Studies show that people with an anxious attachment style are more sensitive and quicker to perceive offset emotions. They have a unique ability to sense when their relationship is being threatened. They have a tendency to think worst-case scenario because unconsciously, they deeply fear rejection and abandonment. When in a fight, they’re instinctive reaction is to think that the relationship is over.  Their heightened alert system will make them think you’re going to leave them, so they will prepare for rejection and may even try to break up with you first. It’s important that you assure them that just because you’re in a fight, it doesn’t detract from how much you love and care about them and that a disagreement doesn’t mean the end.

Follow through on the little things

If you say you’ll call, do it. If you say you want to go out, make it happen. Follow through on promises – small or large. It’s extremely important to build trust with anxious types, who are used to being let down or disappointed. Since anxious types are more sensitive to cues, they pay more attention to the things you say and will remember the promises you make.

Don’t invalidate their feelings

You’re drawn to the anxious likely for an array of reasons, one being that they are very heart and feeling oriented. They have needs for intimacy, availability and security in a relationship that are necessary for them to feel safe so that they can trust and love with reckless abandon. Know that with the light, comes the dark, and the emotions that you love are also the emotions that become challenging for your logical, busy mind. Do not shame or judge them for feeling and instead show compassion.

While it may sound challenging to date someone with an anxious attachment style, the good news is, through support from their partner and their own self-work, they can move from anxious to secure. Once they realize that they are safe, a healthier narrative becomes reaffirmed through time and experience, and they gradually rewire their baseline.

To learn more about how to change old relationship patterns, and how to create healthy ones, join my 2-hour Live Workshop on Sunday, April 25 where I’ll guide you step by step on how to become more secure in your attachment, manage emotions and our reactions to pain and create healthy relationships. Get your ticket here.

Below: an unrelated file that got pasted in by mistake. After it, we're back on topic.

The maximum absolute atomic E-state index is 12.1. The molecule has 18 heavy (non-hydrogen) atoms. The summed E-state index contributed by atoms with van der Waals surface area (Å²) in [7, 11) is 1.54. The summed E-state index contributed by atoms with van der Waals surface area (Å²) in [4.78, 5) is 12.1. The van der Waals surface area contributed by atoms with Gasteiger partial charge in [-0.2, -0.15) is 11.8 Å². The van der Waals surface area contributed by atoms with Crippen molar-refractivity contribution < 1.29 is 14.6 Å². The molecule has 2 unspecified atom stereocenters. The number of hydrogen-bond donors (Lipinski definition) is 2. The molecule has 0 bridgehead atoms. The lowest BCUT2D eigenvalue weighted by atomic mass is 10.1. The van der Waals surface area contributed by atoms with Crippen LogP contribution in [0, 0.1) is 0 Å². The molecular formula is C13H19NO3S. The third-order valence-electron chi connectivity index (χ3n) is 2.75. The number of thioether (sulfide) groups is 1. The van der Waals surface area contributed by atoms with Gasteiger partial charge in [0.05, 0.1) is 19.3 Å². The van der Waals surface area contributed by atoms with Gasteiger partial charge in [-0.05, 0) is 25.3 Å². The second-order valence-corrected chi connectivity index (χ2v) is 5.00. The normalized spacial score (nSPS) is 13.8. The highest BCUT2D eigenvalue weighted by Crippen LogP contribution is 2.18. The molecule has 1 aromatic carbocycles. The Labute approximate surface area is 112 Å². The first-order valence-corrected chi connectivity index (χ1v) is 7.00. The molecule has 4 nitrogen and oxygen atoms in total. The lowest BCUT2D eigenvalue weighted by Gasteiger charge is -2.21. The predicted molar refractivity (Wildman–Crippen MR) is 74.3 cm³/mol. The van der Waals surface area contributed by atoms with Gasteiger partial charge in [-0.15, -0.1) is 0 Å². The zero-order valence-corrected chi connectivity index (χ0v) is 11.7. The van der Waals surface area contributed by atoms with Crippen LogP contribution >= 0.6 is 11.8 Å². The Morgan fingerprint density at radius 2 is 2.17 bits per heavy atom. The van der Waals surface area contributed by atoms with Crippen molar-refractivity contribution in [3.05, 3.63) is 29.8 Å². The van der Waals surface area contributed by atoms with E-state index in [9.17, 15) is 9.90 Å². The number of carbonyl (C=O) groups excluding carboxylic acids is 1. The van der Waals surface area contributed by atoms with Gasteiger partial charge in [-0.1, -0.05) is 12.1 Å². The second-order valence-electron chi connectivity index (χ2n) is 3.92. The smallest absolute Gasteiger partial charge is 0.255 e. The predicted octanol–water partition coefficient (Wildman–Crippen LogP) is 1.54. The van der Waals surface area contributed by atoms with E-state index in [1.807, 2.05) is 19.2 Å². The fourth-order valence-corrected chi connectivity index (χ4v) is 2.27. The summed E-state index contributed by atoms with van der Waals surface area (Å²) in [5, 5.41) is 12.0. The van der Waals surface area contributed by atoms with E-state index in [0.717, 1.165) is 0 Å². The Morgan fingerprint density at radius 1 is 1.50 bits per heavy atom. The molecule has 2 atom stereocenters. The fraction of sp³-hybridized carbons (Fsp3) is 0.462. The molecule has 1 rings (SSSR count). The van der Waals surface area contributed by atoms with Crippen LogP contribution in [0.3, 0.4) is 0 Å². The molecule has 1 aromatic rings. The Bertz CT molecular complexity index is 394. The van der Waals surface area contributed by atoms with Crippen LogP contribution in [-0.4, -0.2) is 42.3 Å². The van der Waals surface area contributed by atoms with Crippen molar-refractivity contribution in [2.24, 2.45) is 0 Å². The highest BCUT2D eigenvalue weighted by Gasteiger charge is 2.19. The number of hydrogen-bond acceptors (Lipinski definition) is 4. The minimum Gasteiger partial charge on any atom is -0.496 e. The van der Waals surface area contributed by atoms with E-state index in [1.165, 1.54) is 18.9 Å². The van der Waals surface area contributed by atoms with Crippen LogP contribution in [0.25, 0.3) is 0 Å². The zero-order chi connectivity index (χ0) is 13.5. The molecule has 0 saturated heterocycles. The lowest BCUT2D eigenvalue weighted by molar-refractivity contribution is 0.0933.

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Written by Amy C
Amy Chan is the Founder of Renew Breakup Bootcamp, a retreat that takes a scientific and spiritual approach to healing the heart. Marie Claire calls her "A relationship expert whose work is like that of a scientific Carrie Bradshaw" and her company has been featured across national media including Good Morning America, Vogue, Glamour, Nightline along with the front page of The New York Times. Her book, Breakup Bootcamp - The Science of Rewiring Your Heart, published by Harper Collins, will be released Fall 2020. Profile

10 Replies to “How to Date Someone With an Anxious Attachment Style”

  1. Great article. Thanks. Quick qs: At the end of the article you state “through support from their partner and their own self-work, they can move from anxious to secure.” Could you please say more and/or offer suggestions on what that “self-work” could include, look like, and entail?

    Thanks in advance!

    1. Hey there! For me, it’s a matter of self reassurance. Things like “she still loves me, I’m just over thinking this” and reminding myself of the things the other person has done in the past to let me know they care. It’s also important to know yourself and understand your needs. I personally need to be told “I love you” or some variant thereof on a somewhat regular basis to feel better. I openly express this with my partner and we work on it together.

      Hope this helps!

  2. So very spot on. I also have this type of attachment and everything that’s said in the article exactly describes it. Thank you. It helps to show this to my partner so he understands that I am who I am. I also really improved over time by talking/reassuring myself and by understanding that I am not to be ashamed to have emotions.